Luther certainly did not intend his Ninety-Five Theses to be a call to reformation, for he did not want to cause a rift in the church. He merely wanted to be faithful to Scripture. In fact, the public discussion prompted by the posting of theses was merely the typical way in which debate took place in that time. Yet, the content of the theses that Luther posted were rather controversial. And because of the newfound technologies of the printing press and the cultural situation of the early 1500s, Luther’s ideas were carried throughout Germany and gave way to the German stream of the Reformation.
The Ninety-Five Theses were fueled by a controversy in the church regarding the sale of indulgences. An indulgence was a statement made by the church that removed or satisfied the punishment for sin. Indulgences relied on the “treasury of merits.” According to this idea, many of the saints of the church died with more merit than they needed to enter into heaven. So, the excess merit was “stored,” and the Pope was the dispenser of these merits.
“Many Protestants are most familiar with Luther’s emphasis on justification by faith; however, his Ninety-Five Theses were about indulgences, papal authority, the authority of Scripture, and forgiveness of sin.”
People in the Medieval period were very concerned with the period of punishment in purgatory—a post-mortem punishment stressed in great detail by the church. They were not so much afraid of hell because they believed the forgiveness and blessing from their priest would guarantee them entrance into heaven. However, the pains of purgatory remained a reality they were scared to face. The church taught that before they would be able to enter heaven, they had to be cleaned of every sin they had committed in their lives on earth. Indulgences worked, then, to cleanse them from sin. The church made penance a sacrament, solidifying in the minds of the people that an indulgence would shorten their period of punishment to be endured in purgatory.
Luther’s main opponent in the indulgence controversy targeted in the Ninety-Five Theses was Johann Tetzel, an indulgence salesman hired by Albrecht, the Archbishop of Mainz. Albrecht agreed to sponsor the rebuilding of St. Pierre’s Cathedral in Rome, and the Pope agreed to grant a special indulgence that he could sell in order to raise the necessary funds.
Many Protestants are most familiar with Luther’s emphasis on justification by faith; however, his Ninety-Five Theses were about indulgences, papal authority, the authority of Scripture, and forgiveness of sin. Luther’s Ninety-Five Theses were primarily intended to facilitate discussion concerning the theology of indulgences. After several centuries of abuse of pastoral responsibility in the church, the practice of selling indulgences had grown into a scandal.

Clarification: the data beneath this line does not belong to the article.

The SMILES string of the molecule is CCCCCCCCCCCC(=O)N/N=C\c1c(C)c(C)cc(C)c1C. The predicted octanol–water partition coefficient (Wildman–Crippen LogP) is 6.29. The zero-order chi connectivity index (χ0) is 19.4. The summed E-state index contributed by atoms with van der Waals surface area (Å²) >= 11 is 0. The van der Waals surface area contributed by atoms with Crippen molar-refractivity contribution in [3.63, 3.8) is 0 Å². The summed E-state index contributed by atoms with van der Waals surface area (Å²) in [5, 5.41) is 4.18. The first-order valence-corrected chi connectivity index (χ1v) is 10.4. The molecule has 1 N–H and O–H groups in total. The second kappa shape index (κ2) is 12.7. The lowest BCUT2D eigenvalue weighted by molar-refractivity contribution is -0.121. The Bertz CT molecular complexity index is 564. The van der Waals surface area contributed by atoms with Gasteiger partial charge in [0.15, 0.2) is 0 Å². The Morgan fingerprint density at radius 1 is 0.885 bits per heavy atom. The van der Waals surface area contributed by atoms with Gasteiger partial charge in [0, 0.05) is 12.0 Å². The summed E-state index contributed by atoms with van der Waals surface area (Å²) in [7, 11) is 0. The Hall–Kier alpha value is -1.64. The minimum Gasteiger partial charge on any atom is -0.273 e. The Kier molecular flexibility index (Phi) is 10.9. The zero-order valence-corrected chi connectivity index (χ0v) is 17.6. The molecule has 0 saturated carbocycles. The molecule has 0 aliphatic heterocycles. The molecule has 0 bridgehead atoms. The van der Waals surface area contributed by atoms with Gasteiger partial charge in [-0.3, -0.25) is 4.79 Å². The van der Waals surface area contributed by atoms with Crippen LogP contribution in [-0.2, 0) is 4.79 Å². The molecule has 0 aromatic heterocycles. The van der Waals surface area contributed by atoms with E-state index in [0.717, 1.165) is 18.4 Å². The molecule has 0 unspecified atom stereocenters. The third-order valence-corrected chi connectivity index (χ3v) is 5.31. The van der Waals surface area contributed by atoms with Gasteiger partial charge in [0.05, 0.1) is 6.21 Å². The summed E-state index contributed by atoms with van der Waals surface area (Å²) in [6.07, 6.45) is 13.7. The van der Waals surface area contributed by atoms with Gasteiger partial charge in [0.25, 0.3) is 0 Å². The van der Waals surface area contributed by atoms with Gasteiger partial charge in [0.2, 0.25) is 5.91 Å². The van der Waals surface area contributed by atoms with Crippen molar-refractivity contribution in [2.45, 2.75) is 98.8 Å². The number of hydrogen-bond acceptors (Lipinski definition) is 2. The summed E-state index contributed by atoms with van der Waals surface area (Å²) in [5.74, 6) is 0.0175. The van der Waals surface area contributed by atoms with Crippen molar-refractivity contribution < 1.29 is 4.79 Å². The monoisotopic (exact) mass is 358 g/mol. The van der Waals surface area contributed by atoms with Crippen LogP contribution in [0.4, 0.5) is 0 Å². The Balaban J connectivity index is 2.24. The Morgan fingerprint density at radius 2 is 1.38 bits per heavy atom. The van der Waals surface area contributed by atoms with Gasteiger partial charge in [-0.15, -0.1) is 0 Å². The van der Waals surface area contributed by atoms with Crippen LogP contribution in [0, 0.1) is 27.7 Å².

Luther saw a major pastoral problem in the selling of indulgences. It encouraged people in their sin and turned their minds away from Christ and God’s forgiveness and to buying forgiveness. Luther’s frustration with the church was with their claiming to have authority to control a person’s time in heaven or hell or purgatory. While Luther’s Ninety-Five Theses touched on an issue of every day practice and hit a nerve in the very depths of the structure of authority that existed in the Medieval church. The formal cause of the Protestant Reformation was the issue of justification and the material cause was ecclesiology, doctrine of the church.
“Luther’s frustration with the church was with their claiming to have authority to control a person’s time in heaven or hell or purgatory.”
The Ninety-Five Theses called the church to repentance and urged the leaders of the indulgence movement to direct their gaze to Christ, the only one who was able to pay the penalty due for sin: “Our Lord and Master Jesus Christ…willed that the whole life of believers should be repentance.” (Thesis 1). Instead of the treasury of merit that was for sale, Luther protested, “The true treasure of the Church is the Most Holy Gospel of the glory and the grace of God” (Thesis 62).
Of all the portions of the document, Luther’s closing (theses 92-95) is perhaps the most memorable:
92. Away, then, with those prophets who say to Christ’s people, “Peace, peace,” where in there is no peace. 93. Hail, hail to all those prophets who say to Christ’s people, “The cross, the cross,” where there is no cross. 94. Christians should be exhorted to be zealous to follow Christ, their Head, through penalties, deaths, and hells. 95. And let them thus be more confident of entering heaven through many tribulations rather than through a false assurance of peace.
Luther was ordered by the church to recant in 1520 and was eventually exiled and outlawed in 1521.
One of the greatest ways in which Luther’s Ninety-Five Theses affect us today—in addition to the wonderful inheritance of the five Reformation solas—is that they call us to thoroughly examine the inherited practices of the church against the standard set forth in the Scriptures. Luther saw an abuse, was not afraid to address it, and was exiled as a result of his faithfulness to the Bible in the midst of harsh opposition.